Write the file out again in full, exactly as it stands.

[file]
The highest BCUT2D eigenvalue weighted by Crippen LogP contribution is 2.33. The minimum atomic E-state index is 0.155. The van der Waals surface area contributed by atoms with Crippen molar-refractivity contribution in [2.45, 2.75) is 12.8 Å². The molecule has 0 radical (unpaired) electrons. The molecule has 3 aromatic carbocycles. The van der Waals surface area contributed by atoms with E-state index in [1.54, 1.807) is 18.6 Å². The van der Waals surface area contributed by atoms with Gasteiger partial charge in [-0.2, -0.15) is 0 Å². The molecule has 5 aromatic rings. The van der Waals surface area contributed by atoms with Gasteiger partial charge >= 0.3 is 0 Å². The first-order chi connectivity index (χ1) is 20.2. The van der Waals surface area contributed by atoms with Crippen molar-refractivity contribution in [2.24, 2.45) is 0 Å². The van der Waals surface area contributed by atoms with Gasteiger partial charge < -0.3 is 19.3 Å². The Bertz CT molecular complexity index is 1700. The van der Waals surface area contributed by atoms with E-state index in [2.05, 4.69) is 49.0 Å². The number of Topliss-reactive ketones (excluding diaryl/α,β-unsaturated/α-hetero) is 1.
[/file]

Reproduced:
The highest BCUT2D eigenvalue weighted by Crippen LogP contribution is 2.33. The minimum atomic E-state index is 0.155. The van der Waals surface area contributed by atoms with Crippen molar-refractivity contribution in [2.45, 2.75) is 12.8 Å². The molecule has 0 radical (unpaired) electrons. The molecule has 3 aromatic carbocycles. The van der Waals surface area contributed by atoms with E-state index in [1.54, 1.807) is 18.6 Å². The van der Waals surface area contributed by atoms with Gasteiger partial charge in [-0.2, -0.15) is 0 Å². The molecule has 5 aromatic rings. The van der Waals surface area contributed by atoms with Gasteiger partial charge >= 0.3 is 0 Å². The first-order chi connectivity index (χ1) is 20.2. The van der Waals surface area contributed by atoms with Crippen molar-refractivity contribution in [2.24, 2.45) is 0 Å². The van der Waals surface area contributed by atoms with Gasteiger partial charge < -0.3 is 19.3 Å². The Bertz CT molecular complexity index is 1700. The van der Waals surface area contributed by atoms with E-state index in [2.05, 4.69) is 49.0 Å². The number of Topliss-reactive ketones (excluding diaryl/α,β-unsaturated/α-hetero) is 1.